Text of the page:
Thread: Fσ and Gδ sets in the Euclidean Topology

1. Fσ and Gδ sets in the Euclidean Topology

I have a four part question to which I can only seem to answer a few parts.

(i) Prove that each open interval is a $\displaystyle F_\sigma$ set in $\displaystyle \mathbb{R}$ and each closed interval as well.

(ii) Prove that each open and closed interval is an $\displaystyle G_\delta$ set.

(iii) Prove that $\displaystyle \mathbb{Q}$ is an $\displaystyle F_\sigma$ set.

(iv) Prove that the compliment of an $\displaystyle F_\sigma$ set is an $\displaystyle G_\delta$ set and vice versa.

In order to prove (i) I thought of a union of closed intervals that expanded but were limited between a and b. Since all real numbers have a sequence with itself as a limit, Cauchy, I thought about taking the monotonically decreasing subsequence and monotonically increasing subsequence of each of them to form an expanded interval. For instance:

There exists and monotonically increasing sequence $\displaystyle b_n$ and a monotonically decreasing sequence $\displaystyle a_n$.

and so

$\displaystyle \bigcup _{n=1}^{\infty}[a_n,b_n]=(a,b)$

To prove that [a,b] is the union of a closed interval just make take a cousin cover of that interval.

For (ii) I've got no idea how to make the open interval but the closed interval is easy as it can be the intersection of two overlapping open intervals.

On (iii) and (iv) I've got no clue.

Could someone tell me if what I have done is right and give me a few hints as to how to solve the remaining portions?

2. I just got the answer of (iv) and it's obvious now to me. I just needed to remember that $\displaystyle (A\cup B)'=A'\cap B'$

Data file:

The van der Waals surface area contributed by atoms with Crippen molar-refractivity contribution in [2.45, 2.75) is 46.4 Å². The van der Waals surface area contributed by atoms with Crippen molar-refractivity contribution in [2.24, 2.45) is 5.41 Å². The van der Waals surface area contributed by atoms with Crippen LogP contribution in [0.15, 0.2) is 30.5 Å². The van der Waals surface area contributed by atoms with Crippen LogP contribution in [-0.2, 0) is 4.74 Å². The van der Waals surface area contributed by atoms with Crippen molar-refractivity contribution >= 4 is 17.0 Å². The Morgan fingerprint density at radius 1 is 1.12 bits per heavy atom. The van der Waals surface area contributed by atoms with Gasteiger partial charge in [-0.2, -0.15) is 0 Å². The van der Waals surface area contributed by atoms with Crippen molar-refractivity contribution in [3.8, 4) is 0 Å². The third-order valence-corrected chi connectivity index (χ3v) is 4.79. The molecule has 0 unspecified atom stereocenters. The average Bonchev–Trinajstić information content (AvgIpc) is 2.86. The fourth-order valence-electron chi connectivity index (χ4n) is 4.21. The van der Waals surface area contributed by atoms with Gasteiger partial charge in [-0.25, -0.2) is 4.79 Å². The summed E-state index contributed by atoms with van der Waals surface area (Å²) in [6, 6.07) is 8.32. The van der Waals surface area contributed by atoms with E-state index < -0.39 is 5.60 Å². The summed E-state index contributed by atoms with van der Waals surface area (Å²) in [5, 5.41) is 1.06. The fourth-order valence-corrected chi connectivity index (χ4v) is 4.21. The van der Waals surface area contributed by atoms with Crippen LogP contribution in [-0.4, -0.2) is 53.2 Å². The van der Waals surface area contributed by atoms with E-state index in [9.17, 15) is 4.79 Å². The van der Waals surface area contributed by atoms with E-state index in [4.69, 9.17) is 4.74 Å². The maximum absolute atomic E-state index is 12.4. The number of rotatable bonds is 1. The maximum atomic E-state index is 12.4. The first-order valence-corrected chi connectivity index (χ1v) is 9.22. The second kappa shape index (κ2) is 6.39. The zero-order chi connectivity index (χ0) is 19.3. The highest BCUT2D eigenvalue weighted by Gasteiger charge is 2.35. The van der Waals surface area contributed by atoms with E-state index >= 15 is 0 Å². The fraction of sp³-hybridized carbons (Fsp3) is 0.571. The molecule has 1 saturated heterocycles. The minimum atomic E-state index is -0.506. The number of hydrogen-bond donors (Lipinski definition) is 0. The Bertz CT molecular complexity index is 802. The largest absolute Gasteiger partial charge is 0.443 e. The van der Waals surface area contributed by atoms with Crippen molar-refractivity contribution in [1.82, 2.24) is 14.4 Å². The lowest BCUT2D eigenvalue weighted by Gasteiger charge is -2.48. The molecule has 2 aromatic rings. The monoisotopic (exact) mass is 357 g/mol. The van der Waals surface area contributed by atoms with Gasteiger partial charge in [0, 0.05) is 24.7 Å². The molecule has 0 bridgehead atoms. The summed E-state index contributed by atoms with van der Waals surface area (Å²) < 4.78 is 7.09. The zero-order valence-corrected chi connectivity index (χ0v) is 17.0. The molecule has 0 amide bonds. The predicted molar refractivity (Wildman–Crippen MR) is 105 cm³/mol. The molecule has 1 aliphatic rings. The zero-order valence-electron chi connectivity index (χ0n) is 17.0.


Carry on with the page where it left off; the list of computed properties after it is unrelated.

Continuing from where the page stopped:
I'm wondering if the answer to (iii) is this: take all the singltons of the rational numbers and (since they are countable and closed) take the union of them and that's the $\displaystyle F_\sigma$ set.

3. If $\displaystyle [a,b]$ is a closed interval in $\displaystyle \mathbb{R}$ define $\displaystyle \ell = \frac{{b - a}}{2}$.
Now define $\displaystyle F_n=\left[ {a + \frac{\ell }{{2^n }},b - \frac{\ell }{{2^n }}} \right]$ and $\displaystyle G_n = \left( { - \infty ,b + \frac{\ell }{{2^n }}} \right) \cap \left( {a - \frac{\ell }{{2^n }},\infty } \right)$.
Use those to do #1 . Note that using this approach we have a definite set of intervals. Also note that if is only proves #1 for a finite closed interval.

What about $\displaystyle [a,\infty)~?$

4. I can see it for $\displaystyle F_n$ but the unions of the $\displaystyle G_n$ give $\displaystyle \mathbb{R}$ with some closed interval removed. Also it's constructed with open sets and an $\displaystyle F_\sigma$ set has to be made with closed sets.

As for $\displaystyle (a,\infty)$, $\displaystyle (-\infty,a)$ and $\displaystyle (-\infty,a)\cup(b,\infty)$

$\displaystyle \bigcup _{n=1}^{\infty}[b+\frac{1}{2^n},n!]$
$\displaystyle \bigcup _{n=1}^\infty[-n!,a-\frac{1}{2^n}]$
and the third can just be the union of the unions of closed sets we made for the those two.
$\displaystyle \bigcup _{n=1}^\infty[n!,a-\frac{1}{2^n}]\cup \bigcup _{n=1}^{\infty}[b+\frac{1}{2^n},n!]$

Is this at all right?

5. No, the point is that $\displaystyle \left[ {a,b} \right] = \bigcap\limits_n {G_n }$ which shows that a bounded closed interval is $\displaystyle G_{\delta}$.
$\displaystyle \left[ {a,\infty } \right) = \bigcap\limits_n {\left( {a - \frac{1} {n},\infty } \right)}$ shows it for unbounded closed interval.

You approach to $\displaystyle \mathbb{Q}$ being $\displaystyle F_{\sigma}$ is correct.

6. Wouldn't the successive intersections of $\displaystyle G_n$ leave a hole in the center?

7. Originally Posted by magus
Wouldn't the successive intersections of $\displaystyle G_n$ leave a hole in the center?
$\displaystyle \left[ {a,b} \right] \subseteq \left( { - \infty ,b + \frac{\ell } {{2^n }}} \right) \cap \left( {a - \frac{\ell } {{2^n }},\infty } \right) = \left( {a - \frac{\ell } {{2^n }},b + \frac{\ell } {{2^n }}} \right)$

8. Oops sorry I read it wrong. Thank you for all the help.